You can always check out how you’re doing via the leaderboards, which break down into world, country, city, and even friend-based formats. Add in Nex Machina’s online challenges, feats, official ranks, monthly tournaments, and fully featured spectator mode, and you’ve got a game ready to break into the e-sports scene. Plus, there are over 100 levels based unique, varied worlds (such as technologically-infused jungles and floating metal constructs), complete with secret areas, tucked away bonus humans, and hidden stages. The more you jump into the game, the more player profiles and items you’ll unlock, adding loads of replayability.

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Before the studio teamed up with Eugene Jarvis to create Nex Machina, Housemarque already had a long and rich history in making games. Established in 1995 by Harri Tikkanen and Ilari Kuittinen, the developers put together such hits as Super Stardust HD, Resogun, Dead Nation, Outland, and Alienation. And then of course there’s Jarvis himself, who’s been in the gaming business since its infancy. Jarvis is responsible for some of the most beloved arcade titles, including Defender, Robotron, Blaster, the ultra-violent and popular Narc, and naturally, Smash TV—a huge inspiration behind the cable-punk-themed Nex Machina.

All of Nex Machina’s action is best experienced at a smooth, consistent, stutter-free 60 FPS, so we’ve ran our range of graphics cards through a battery of tests to find the best cards for the three most popular resolutions. For 1920x1080, the GeForce GTX 1060 came out on top, blitzing the 60 FPS benchmark with ease, even with advanced options like Particle Shadows and Screen Space Reflections enabled and maxed out. At 2560x1440, a GeForce GTX 1070 is recommended, and for 3840x2160 (4K), a GeForce GTX 1080 is the card to get for jaw-dropping shmup gameplay.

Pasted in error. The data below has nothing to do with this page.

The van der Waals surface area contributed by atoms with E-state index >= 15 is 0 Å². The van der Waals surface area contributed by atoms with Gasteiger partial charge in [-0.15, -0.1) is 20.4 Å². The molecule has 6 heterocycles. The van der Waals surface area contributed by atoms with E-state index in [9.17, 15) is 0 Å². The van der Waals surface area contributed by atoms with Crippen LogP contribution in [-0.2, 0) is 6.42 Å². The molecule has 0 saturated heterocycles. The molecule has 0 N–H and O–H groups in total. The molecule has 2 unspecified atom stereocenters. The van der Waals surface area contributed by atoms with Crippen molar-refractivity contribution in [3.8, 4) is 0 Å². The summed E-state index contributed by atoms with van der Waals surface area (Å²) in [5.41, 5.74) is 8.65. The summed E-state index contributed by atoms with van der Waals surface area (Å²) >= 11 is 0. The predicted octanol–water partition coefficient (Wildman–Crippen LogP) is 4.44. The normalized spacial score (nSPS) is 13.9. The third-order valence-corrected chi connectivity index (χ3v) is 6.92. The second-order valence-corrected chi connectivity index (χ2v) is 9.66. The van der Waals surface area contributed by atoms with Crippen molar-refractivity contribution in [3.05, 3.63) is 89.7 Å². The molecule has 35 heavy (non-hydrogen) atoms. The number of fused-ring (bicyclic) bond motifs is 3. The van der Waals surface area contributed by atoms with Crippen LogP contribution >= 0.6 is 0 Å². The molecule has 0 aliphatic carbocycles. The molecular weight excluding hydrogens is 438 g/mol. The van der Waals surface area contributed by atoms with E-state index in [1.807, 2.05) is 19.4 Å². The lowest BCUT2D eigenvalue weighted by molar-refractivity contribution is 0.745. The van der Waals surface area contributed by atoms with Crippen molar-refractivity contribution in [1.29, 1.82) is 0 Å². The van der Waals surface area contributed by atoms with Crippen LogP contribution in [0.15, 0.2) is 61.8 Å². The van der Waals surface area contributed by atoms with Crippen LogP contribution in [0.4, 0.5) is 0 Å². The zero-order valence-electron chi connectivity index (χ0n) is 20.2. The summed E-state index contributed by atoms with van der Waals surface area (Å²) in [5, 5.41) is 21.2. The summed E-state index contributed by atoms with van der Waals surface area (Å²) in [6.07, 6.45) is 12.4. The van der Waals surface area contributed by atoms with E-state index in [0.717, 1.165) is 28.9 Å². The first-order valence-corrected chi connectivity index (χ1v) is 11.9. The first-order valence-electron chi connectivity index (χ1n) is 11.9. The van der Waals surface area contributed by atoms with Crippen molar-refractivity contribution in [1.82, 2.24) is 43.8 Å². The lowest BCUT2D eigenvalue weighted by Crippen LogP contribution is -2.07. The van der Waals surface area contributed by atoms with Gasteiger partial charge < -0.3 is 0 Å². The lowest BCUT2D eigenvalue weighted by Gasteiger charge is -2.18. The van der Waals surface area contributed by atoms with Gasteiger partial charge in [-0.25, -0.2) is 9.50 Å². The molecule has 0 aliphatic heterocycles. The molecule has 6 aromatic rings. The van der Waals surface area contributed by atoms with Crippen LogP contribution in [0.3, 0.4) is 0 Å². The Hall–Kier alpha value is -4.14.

Whichever GPU you choose for Nex Machina, GeForce Experience can provide one-click Optimal Playable Settings to instantly get you into the game with the best possible graphics for your system. In addition, you can use GeForce Experience to record and upload all your best runs and high scores, and to capture and share screenshots. And from within GeForce Experience you can also download the Nex Machina Game Ready driver for an optimized experience in the arcade shooter, and other top titles.

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You can pre-order Nex Machina on Steam now, ahead of its release on June 20th. With its voxel-driven Housemarque engine, next generation signed distance field (SDF) ray-tracing and morphing technology, full 4K support, and maximized detail levels, Nex Machina on the PC is a visual feast, especially with a GeForce GTX 10-Series graphics card running it. Reviews should be available soon from most publications, such as PC Gamer, IGN, Eurogamer, Kotaku, and others. There’s also 20 minutes of in-game footage on YouTube from IGN and Arekkz Gaming, and an in-depth documentary by New Dawn that covers the making of the game, with loads of behind-the-scenes footage and fascinating insights into the development process.